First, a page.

Ethics, Policy, and Educational Issues in Genetic Testing

Authors

  • Janet K. Williams,

    1. Janet K. Williams, RN, PhD, PNP, CGC, FAAN, Gamma, Kelting Professor of Nursing, The University of Iowa, Iowa City, IA; Heather Skirton, RGN, MSc, PhD, Registered Genetic Counsellor (UK), Gamma, Reader in Health Genetics, University of Plymouth, Plymouth, UK; Agnes Masny, RN, MPH, MSN, CRNP, Kappa Chi, Nurse Practitioner/Research Associate, Fox Chase Cancer Center, Philadelphia, PA. Correspondence to Dr. Williams, 338 Nursing Building, The University of Iowa, Iowa City, IA 52242. E-mail: janet-williams@uiowa.edu
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  • Heather Skirton,

    1. Janet K. Williams, RN, PhD, PNP, CGC, FAAN, Gamma, Kelting Professor of Nursing, The University of Iowa, Iowa City, IA; Heather Skirton, RGN, MSc, PhD, Registered Genetic Counsellor (UK), Gamma, Reader in Health Genetics, University of Plymouth, Plymouth, UK; Agnes Masny, RN, MPH, MSN, CRNP, Kappa Chi, Nurse Practitioner/Research Associate, Fox Chase Cancer Center, Philadelphia, PA. Correspondence to Dr. Williams, 338 Nursing Building, The University of Iowa, Iowa City, IA 52242. E-mail: janet-williams@uiowa.edu
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  • Agnes Masny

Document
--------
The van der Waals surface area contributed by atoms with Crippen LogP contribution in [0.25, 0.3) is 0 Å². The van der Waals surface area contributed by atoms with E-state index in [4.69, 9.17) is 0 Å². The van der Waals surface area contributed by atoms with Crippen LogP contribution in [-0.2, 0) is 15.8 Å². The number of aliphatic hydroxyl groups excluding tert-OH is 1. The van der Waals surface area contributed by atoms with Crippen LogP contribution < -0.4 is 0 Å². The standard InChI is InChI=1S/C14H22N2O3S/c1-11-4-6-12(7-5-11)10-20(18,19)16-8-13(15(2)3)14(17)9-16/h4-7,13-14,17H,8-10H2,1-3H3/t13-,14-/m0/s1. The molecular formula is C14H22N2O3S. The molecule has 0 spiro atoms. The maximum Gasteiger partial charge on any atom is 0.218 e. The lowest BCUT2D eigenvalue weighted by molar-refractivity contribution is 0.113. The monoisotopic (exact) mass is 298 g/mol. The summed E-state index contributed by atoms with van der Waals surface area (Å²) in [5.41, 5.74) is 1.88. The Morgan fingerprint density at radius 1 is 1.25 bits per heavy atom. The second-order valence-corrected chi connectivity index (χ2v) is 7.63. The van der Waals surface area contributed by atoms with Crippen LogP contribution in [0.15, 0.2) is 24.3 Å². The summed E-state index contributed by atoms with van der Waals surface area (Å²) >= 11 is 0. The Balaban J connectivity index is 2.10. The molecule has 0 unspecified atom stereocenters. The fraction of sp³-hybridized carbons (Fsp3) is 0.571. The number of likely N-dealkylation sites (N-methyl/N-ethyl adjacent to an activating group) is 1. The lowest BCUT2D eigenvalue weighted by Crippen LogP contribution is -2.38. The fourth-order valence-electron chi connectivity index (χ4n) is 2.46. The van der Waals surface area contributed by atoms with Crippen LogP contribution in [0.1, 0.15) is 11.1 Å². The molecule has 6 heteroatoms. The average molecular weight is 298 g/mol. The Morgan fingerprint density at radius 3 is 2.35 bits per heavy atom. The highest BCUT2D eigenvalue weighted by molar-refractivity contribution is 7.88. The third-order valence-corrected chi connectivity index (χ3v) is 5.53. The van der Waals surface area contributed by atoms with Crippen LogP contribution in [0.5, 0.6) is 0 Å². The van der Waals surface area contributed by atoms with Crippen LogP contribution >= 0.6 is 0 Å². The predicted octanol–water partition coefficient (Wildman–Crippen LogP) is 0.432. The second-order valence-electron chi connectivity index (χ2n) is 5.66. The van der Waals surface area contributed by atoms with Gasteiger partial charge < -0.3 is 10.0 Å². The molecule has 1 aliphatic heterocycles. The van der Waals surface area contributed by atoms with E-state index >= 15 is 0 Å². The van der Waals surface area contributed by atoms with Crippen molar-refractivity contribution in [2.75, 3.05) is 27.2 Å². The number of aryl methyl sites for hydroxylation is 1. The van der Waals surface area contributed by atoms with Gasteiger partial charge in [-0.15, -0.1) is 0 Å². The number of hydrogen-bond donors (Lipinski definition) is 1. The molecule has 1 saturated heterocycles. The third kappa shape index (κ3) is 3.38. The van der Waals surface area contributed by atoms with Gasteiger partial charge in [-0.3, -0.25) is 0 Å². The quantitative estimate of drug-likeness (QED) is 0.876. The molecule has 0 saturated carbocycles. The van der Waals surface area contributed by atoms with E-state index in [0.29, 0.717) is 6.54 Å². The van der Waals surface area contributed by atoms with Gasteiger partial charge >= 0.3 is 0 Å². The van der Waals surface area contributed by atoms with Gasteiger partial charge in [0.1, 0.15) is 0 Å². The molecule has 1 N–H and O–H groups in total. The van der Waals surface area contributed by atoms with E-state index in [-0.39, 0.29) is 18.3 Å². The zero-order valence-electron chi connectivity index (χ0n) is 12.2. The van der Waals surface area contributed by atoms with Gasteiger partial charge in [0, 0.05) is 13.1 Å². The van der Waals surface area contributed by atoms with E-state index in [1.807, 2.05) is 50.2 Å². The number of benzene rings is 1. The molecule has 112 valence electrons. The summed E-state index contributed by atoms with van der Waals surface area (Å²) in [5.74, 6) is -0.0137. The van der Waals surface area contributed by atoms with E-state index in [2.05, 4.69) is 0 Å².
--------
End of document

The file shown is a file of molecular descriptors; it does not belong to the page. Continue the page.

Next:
1. Janet K. Williams, RN, PhD, PNP, CGC, FAAN, Gamma, Kelting Professor of Nursing, The University of Iowa, Iowa City, IA; Heather Skirton, RGN, MSc, PhD, Registered Genetic Counsellor (UK), Gamma, Reader in Health Genetics, University of Plymouth, Plymouth, UK; Agnes Masny, RN, MPH, MSN, CRNP, Kappa Chi, Nurse Practitioner/Research Associate, Fox Chase Cancer Center, Philadelphia, PA. Correspondence to Dr. Williams, 338 Nursing Building, The University of Iowa, Iowa City, IA 52242. E-mail: janet-williams@uiowa.edu
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Abstract

Purpose: Analyze ethics, public policy, and education issues that arise in the United States (US) and the United Kingdom (UK) when genomic information acquired as a result of genetic testing is introduced into healthcare services.

Organizing Construct: Priorities in the Ethical, Legal, and Social Issues Research Program include privacy, integration of genetic services into clinical health care, and educational preparation of the nursing workforce. These constructs are used to examine health policies in the US and UK, and professional interactions of individuals and families with healthcare providers.

Findings: Individual, family, and societal goals may conflict with current healthcare practices and policies when genetic testing is done. Current health policies do not fully address these concerns. Unresolved issues include protection of privacy of individuals while considering genetic information needs of family members, determination of appropriate monitoring of genetic tests, addressing genetic healthcare discrepancies, and assuring appropriate nursing workforce preparation.

Conclusions: Introduction of genetic testing into health care requires that providers are knowledgeable regarding ethical, policy, and practice issues in order to minimize risk for harm, protect the rights of individuals and families, and consider societal context in the management of genetic test results. Understanding of these issues is a component of genetic nursing competency that must be addressed at all levels of nursing education.

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